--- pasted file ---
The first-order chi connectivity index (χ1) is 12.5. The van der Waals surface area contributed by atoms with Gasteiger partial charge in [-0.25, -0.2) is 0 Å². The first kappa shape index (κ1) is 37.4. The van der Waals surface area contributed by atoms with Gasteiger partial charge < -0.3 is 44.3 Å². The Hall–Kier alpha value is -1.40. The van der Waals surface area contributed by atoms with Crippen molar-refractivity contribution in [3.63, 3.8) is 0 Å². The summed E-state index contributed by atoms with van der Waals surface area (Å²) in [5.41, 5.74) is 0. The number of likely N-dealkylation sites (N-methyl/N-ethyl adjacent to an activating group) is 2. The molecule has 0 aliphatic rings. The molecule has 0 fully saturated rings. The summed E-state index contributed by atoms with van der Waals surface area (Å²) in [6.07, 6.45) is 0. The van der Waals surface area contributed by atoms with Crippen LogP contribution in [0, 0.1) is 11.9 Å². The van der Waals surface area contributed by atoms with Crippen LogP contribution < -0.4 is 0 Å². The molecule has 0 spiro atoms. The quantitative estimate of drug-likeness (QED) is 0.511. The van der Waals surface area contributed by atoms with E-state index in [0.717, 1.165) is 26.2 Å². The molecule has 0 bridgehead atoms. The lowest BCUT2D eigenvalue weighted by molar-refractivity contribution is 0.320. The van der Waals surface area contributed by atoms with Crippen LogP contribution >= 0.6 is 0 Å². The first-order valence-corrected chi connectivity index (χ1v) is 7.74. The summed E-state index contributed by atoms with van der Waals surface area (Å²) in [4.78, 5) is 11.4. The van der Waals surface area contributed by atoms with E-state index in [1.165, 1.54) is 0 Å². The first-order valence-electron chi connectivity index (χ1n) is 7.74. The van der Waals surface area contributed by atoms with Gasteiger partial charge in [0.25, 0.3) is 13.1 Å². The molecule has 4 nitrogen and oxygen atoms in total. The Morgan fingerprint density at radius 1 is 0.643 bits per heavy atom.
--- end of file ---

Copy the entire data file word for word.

The first-order chi connectivity index (χ1) is 12.5. The van der Waals surface area contributed by atoms with Gasteiger partial charge in [-0.25, -0.2) is 0 Å². The first kappa shape index (κ1) is 37.4. The van der Waals surface area contributed by atoms with Gasteiger partial charge < -0.3 is 44.3 Å². The Hall–Kier alpha value is -1.40. The van der Waals surface area contributed by atoms with Crippen molar-refractivity contribution in [3.63, 3.8) is 0 Å². The summed E-state index contributed by atoms with van der Waals surface area (Å²) in [5.41, 5.74) is 0. The number of likely N-dealkylation sites (N-methyl/N-ethyl adjacent to an activating group) is 2. The molecule has 0 aliphatic rings. The molecule has 0 fully saturated rings. The summed E-state index contributed by atoms with van der Waals surface area (Å²) in [6.07, 6.45) is 0. The van der Waals surface area contributed by atoms with Crippen LogP contribution in [0, 0.1) is 11.9 Å². The van der Waals surface area contributed by atoms with Crippen LogP contribution < -0.4 is 0 Å². The molecule has 0 spiro atoms. The quantitative estimate of drug-likeness (QED) is 0.511. The van der Waals surface area contributed by atoms with E-state index in [0.717, 1.165) is 26.2 Å². The molecule has 0 bridgehead atoms. The lowest BCUT2D eigenvalue weighted by molar-refractivity contribution is 0.320. The van der Waals surface area contributed by atoms with Crippen LogP contribution >= 0.6 is 0 Å². The first-order valence-corrected chi connectivity index (χ1v) is 7.74. The summed E-state index contributed by atoms with van der Waals surface area (Å²) in [4.78, 5) is 11.4. The van der Waals surface area contributed by atoms with E-state index in [1.165, 1.54) is 0 Å². The first-order valence-electron chi connectivity index (χ1n) is 7.74. The van der Waals surface area contributed by atoms with Gasteiger partial charge in [0.25, 0.3) is 13.1 Å². The molecule has 4 nitrogen and oxygen atoms in total. The Morgan fingerprint density at radius 1 is 0.643 bits per heavy atom.